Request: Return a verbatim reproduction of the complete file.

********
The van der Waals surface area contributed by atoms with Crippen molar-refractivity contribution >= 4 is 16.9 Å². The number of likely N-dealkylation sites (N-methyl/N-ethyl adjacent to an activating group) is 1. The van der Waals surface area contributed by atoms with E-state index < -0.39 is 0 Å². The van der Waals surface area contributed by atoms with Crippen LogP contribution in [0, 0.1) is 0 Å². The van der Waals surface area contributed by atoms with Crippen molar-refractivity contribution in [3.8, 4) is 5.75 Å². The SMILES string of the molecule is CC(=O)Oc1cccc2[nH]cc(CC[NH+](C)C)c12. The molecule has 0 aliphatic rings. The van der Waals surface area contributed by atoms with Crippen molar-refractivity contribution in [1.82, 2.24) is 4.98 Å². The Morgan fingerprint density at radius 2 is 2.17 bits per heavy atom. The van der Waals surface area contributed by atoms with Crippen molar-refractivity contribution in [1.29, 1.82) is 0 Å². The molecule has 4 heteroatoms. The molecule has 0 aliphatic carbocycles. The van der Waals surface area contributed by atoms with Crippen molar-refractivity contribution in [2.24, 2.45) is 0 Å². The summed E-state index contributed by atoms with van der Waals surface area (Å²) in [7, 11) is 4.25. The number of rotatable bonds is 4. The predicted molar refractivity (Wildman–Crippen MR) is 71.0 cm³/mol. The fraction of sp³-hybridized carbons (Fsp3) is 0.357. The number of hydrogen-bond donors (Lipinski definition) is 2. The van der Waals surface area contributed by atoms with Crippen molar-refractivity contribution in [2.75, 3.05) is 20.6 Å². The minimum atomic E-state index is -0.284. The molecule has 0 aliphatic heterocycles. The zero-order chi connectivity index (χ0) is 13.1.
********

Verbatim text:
The van der Waals surface area contributed by atoms with Crippen molar-refractivity contribution >= 4 is 16.9 Å². The number of likely N-dealkylation sites (N-methyl/N-ethyl adjacent to an activating group) is 1. The van der Waals surface area contributed by atoms with E-state index < -0.39 is 0 Å². The van der Waals surface area contributed by atoms with Crippen LogP contribution in [0, 0.1) is 0 Å². The van der Waals surface area contributed by atoms with Crippen molar-refractivity contribution in [3.8, 4) is 5.75 Å². The SMILES string of the molecule is CC(=O)Oc1cccc2[nH]cc(CC[NH+](C)C)c12. The molecule has 0 aliphatic rings. The van der Waals surface area contributed by atoms with Crippen molar-refractivity contribution in [1.82, 2.24) is 4.98 Å². The Morgan fingerprint density at radius 2 is 2.17 bits per heavy atom. The van der Waals surface area contributed by atoms with Crippen molar-refractivity contribution in [1.29, 1.82) is 0 Å². The molecule has 4 heteroatoms. The molecule has 0 aliphatic carbocycles. The van der Waals surface area contributed by atoms with Crippen molar-refractivity contribution in [2.24, 2.45) is 0 Å². The summed E-state index contributed by atoms with van der Waals surface area (Å²) in [7, 11) is 4.25. The number of rotatable bonds is 4. The predicted molar refractivity (Wildman–Crippen MR) is 71.0 cm³/mol. The fraction of sp³-hybridized carbons (Fsp3) is 0.357. The number of hydrogen-bond donors (Lipinski definition) is 2. The van der Waals surface area contributed by atoms with Crippen molar-refractivity contribution in [2.75, 3.05) is 20.6 Å². The minimum atomic E-state index is -0.284. The molecule has 0 aliphatic heterocycles. The zero-order chi connectivity index (χ0) is 13.1.